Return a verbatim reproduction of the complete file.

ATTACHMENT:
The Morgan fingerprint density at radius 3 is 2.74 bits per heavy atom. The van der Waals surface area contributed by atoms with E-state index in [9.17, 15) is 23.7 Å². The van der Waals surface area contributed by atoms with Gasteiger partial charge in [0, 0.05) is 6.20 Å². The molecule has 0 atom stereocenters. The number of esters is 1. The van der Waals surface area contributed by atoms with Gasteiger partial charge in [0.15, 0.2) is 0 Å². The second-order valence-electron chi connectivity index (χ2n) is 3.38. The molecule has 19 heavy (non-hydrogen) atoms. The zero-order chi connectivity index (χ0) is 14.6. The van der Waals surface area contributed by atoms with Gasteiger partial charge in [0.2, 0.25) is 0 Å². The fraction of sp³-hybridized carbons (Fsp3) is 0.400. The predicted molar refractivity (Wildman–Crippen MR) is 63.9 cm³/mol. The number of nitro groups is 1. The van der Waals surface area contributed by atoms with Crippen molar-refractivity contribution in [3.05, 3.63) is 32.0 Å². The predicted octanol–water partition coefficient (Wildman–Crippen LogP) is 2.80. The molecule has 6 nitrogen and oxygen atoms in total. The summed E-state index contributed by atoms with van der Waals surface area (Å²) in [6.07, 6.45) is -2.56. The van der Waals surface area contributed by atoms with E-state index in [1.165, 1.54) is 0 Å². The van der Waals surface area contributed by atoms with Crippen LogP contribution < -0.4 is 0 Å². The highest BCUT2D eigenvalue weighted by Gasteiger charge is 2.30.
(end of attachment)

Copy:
The Morgan fingerprint density at radius 3 is 2.74 bits per heavy atom. The van der Waals surface area contributed by atoms with E-state index in [9.17, 15) is 23.7 Å². The van der Waals surface area contributed by atoms with Gasteiger partial charge in [0, 0.05) is 6.20 Å². The molecule has 0 atom stereocenters. The number of esters is 1. The van der Waals surface area contributed by atoms with Gasteiger partial charge in [0.15, 0.2) is 0 Å². The second-order valence-electron chi connectivity index (χ2n) is 3.38. The molecule has 19 heavy (non-hydrogen) atoms. The zero-order chi connectivity index (χ0) is 14.6. The van der Waals surface area contributed by atoms with Gasteiger partial charge in [0.2, 0.25) is 0 Å². The fraction of sp³-hybridized carbons (Fsp3) is 0.400. The predicted molar refractivity (Wildman–Crippen MR) is 63.9 cm³/mol. The number of nitro groups is 1. The van der Waals surface area contributed by atoms with Crippen molar-refractivity contribution in [3.05, 3.63) is 32.0 Å². The predicted octanol–water partition coefficient (Wildman–Crippen LogP) is 2.80. The molecule has 6 nitrogen and oxygen atoms in total. The summed E-state index contributed by atoms with van der Waals surface area (Å²) in [6.07, 6.45) is -2.56. The van der Waals surface area contributed by atoms with E-state index in [1.165, 1.54) is 0 Å². The van der Waals surface area contributed by atoms with Crippen LogP contribution < -0.4 is 0 Å². The highest BCUT2D eigenvalue weighted by Gasteiger charge is 2.30.